Evita Captivates the Crowd at the Adrienne Arsht Center

Anyone who's unaware might find it easy to dismiss Evita as yet another musical that's run its course -- or worse, a one-hit stage show with a terrific title tune but an otherwise well-worn narrative. But the terrific touring version that opened at the Arscht Tuesday night proved nothing could be further from the truth. Recently revived on Broadway for the first time in 30 years, this Evita for the new millennium is feisty, fast-paced and -- given a world filled with tyrants, political turmoil, and a superficial celebrity culture - more relevant as ever.

Contrary to the notion that its signature song "Don't Cry For Me Argentina" is the only takeaway tune, this new Evita emphasizes an exceptional musical score, all of which is essential to the narrative and the whirlwind of non-stop action that transpires onstage. A pop opera of epic proportions, the dialogue is expressed in song, and given the fact that nearly two decades transpire in a relatively short period of time - approximately two hours, 20 minutes including intermission - every passage becomes essential to the story line. The burden for ensuring continuity falls mainly to the two leads - Evita, of course, and the voice of her contentious confidant and audience interpreter, the ubiquitous Che. While the latter is given the task of narrating the musical's sequence of events and underscoring the conflicted heroine's motives and machinations, it's also left to Evita to win the sympathies of the audience much the same way she wins the adulation of Argentina's working masses.

Happily, Caroline Bowman in the title role is well up to the task. Her Evita is confident, compassionate and yet surprisingly vulnerable, a status that reflects the fact she was born out of wedlock and not of privileged lineage. It's not an easy task; despite the indelible Evita image that's been etched in film, in the history books and, of course, in this well-trod musical, Bowman must imbue her own interpretation and give the audience a living, breathing incarnation of a woman whose ambitions often conflicted with her image as a champion of the proletariat. In Bowman's hands, both sides of Evita's conflicted personality are effectively conveyed, from her sweeping entrance on the presidential balcony prior to addressing her adoring masses to the ailing first lady whose highly touted Rainbow Tour of Europe eventually falters and whose failed bid for the vice presidency is doomed due to illness and political instability.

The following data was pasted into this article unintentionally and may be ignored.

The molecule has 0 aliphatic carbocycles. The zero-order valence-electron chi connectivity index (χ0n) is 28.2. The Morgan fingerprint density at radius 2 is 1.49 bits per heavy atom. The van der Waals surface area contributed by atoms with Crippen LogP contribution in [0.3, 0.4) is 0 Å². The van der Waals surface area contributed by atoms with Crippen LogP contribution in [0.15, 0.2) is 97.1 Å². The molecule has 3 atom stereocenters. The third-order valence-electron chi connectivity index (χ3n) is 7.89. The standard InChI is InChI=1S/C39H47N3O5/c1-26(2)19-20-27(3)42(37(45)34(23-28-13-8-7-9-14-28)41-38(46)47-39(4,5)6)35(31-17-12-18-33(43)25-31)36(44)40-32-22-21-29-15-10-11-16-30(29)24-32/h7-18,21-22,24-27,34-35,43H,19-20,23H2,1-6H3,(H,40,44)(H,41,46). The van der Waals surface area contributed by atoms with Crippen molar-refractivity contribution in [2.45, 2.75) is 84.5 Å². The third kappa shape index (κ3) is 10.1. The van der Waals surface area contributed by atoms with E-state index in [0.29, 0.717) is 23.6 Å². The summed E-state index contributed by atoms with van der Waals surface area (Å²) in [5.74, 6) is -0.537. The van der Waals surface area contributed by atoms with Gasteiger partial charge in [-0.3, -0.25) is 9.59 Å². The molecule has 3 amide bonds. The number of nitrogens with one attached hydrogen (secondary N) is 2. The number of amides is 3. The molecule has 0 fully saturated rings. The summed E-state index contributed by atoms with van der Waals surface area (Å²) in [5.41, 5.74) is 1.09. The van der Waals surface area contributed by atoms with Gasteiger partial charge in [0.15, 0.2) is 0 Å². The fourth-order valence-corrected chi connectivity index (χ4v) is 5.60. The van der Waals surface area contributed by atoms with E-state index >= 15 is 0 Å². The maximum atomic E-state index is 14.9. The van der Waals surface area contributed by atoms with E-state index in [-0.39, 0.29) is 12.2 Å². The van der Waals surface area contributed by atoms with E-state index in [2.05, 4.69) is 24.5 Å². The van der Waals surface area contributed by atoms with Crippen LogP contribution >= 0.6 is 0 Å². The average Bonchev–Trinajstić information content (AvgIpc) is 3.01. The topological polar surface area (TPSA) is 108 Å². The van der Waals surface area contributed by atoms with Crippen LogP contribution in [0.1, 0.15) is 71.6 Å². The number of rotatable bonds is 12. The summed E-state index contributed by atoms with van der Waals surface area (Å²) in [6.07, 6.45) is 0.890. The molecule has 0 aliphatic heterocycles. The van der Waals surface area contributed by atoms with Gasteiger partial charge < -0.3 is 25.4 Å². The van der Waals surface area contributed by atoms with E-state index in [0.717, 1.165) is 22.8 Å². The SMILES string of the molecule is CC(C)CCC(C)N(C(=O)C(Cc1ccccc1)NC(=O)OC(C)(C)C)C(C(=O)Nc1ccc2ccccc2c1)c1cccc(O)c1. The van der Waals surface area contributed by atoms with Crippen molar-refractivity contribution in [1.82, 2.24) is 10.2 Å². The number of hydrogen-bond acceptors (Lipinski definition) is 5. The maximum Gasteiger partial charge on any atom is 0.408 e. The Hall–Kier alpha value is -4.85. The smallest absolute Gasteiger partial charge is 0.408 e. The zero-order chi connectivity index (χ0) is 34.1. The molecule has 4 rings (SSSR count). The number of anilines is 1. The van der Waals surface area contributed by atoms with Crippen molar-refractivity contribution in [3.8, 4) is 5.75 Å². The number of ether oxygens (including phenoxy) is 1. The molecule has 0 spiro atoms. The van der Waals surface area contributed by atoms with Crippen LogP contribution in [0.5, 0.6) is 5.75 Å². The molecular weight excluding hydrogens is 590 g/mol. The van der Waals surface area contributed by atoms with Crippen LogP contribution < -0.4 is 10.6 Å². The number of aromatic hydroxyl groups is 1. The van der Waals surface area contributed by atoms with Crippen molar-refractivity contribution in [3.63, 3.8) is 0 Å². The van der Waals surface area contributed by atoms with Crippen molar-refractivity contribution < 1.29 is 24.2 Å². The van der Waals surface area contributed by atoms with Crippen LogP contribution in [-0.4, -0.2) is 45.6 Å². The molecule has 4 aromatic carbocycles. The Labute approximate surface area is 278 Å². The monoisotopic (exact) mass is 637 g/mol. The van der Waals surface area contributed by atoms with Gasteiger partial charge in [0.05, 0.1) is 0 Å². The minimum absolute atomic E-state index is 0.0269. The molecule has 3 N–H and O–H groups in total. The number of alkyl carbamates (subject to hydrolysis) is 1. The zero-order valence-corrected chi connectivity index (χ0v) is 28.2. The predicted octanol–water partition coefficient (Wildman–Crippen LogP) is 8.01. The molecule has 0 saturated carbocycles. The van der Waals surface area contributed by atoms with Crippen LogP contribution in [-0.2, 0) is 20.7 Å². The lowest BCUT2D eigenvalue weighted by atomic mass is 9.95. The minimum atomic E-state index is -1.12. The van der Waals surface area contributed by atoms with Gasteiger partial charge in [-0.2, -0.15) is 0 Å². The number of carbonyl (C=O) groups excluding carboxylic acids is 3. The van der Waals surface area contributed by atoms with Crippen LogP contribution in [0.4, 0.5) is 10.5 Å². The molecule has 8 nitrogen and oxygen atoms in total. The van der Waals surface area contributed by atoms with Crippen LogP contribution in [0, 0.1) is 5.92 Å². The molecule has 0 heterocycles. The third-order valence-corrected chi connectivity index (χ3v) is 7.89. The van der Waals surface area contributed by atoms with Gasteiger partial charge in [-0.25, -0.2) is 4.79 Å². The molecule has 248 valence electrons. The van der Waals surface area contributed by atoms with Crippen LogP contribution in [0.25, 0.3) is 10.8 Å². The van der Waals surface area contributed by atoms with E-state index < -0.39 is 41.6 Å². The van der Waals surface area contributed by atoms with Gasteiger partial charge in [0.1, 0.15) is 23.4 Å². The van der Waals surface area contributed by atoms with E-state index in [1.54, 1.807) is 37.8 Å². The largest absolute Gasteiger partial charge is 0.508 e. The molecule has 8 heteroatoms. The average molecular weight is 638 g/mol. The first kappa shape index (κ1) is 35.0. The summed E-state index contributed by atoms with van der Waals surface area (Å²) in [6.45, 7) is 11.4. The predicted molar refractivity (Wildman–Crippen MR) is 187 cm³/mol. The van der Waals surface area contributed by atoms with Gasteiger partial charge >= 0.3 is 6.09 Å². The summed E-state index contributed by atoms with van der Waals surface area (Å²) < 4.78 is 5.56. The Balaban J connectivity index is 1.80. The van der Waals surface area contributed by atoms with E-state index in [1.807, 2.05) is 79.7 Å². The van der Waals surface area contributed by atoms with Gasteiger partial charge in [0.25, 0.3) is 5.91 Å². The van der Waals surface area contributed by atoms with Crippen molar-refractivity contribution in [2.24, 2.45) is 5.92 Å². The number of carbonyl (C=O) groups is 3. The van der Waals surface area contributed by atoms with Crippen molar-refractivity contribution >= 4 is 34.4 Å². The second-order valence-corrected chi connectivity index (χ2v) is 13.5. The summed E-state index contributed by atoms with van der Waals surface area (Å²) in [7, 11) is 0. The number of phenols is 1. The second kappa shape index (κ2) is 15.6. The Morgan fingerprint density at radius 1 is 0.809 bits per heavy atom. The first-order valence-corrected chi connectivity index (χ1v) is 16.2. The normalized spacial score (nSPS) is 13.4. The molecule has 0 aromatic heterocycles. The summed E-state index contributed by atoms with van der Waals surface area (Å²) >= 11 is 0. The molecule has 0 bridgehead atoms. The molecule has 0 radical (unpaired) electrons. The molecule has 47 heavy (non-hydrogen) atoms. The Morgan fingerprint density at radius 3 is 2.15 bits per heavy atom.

Sean MacLaughlin as the powerful Peron takes a mostly secondary role in this trajectory, a knowing, somewhat arrogant individual who happily looks on as his wife wins public backing, and with it, helps secure his own grasp on the presidency. His visage is one of staunch defiance, a determined individual intent on carving his own imprint on a post war world. MacLaughlin also captures his humanity as well, a man who loves his wife as much as he admires her, and appreciates her role in helping to shape his own legacy. When Evita abruptly collapses as her bout with cancer starts to take its toll, he literally soars to her side, all vestiges of grace and strength succumbing to this very human tragedy.

Likewise, in the hands of a less masterful director, Josh Young's Che could easily steal the show, given his central role as its narrator. And Young does carve a powerful impression. With a magnificent operatic voice capable of spanning several octaves, he remains a wily presence, knowing and yet intent on remaining non-judgmental. Instead, director Michael Grandage and choreographer Rob Ashford integrate him into the action rather than setting him apart as an indifferent observer. In one remarkable scene Che addresses Evita and then backs away, only to be seamlessly replaced by Peron, as if they were interchangeable and polar extremes of one individual. In a show that's staged in as frenzied a manner as this, Che becomes the bond that ensures the flow.

Still, it's all too easy to miss the fine details and biographical sound bites in a true life tale that's as condensed as this. It's a huge storyline to pack in when you have a timeline that begins when our heroine is age 15, begins an unexpected affair with a charismatic tango singer and subsequently meets the distinguished army officer Juan Peron at a fundraiser for victims of a recent earthquake... before jumping headfirst into her tumultuous reign as first lady. It's a wise move then to integrate vintage newsreel footage to add to the immediacy and help shape the story with an authenticity that affirms the urgency and intensity.

For those who never saw it before -- and, notably too, those who saw it during its original run - Evita is an essential experience. The rest of us just may cry for you if you fail to see it.

Evita plays in the Ziff Opera House at the Adrience Arsht Center for the Performing Arts of Miami-Dade County through Sunday, June 1. Tickets start at $26. For tickets visit arshtcenter.org or call the Box Office at 305-949-6722.

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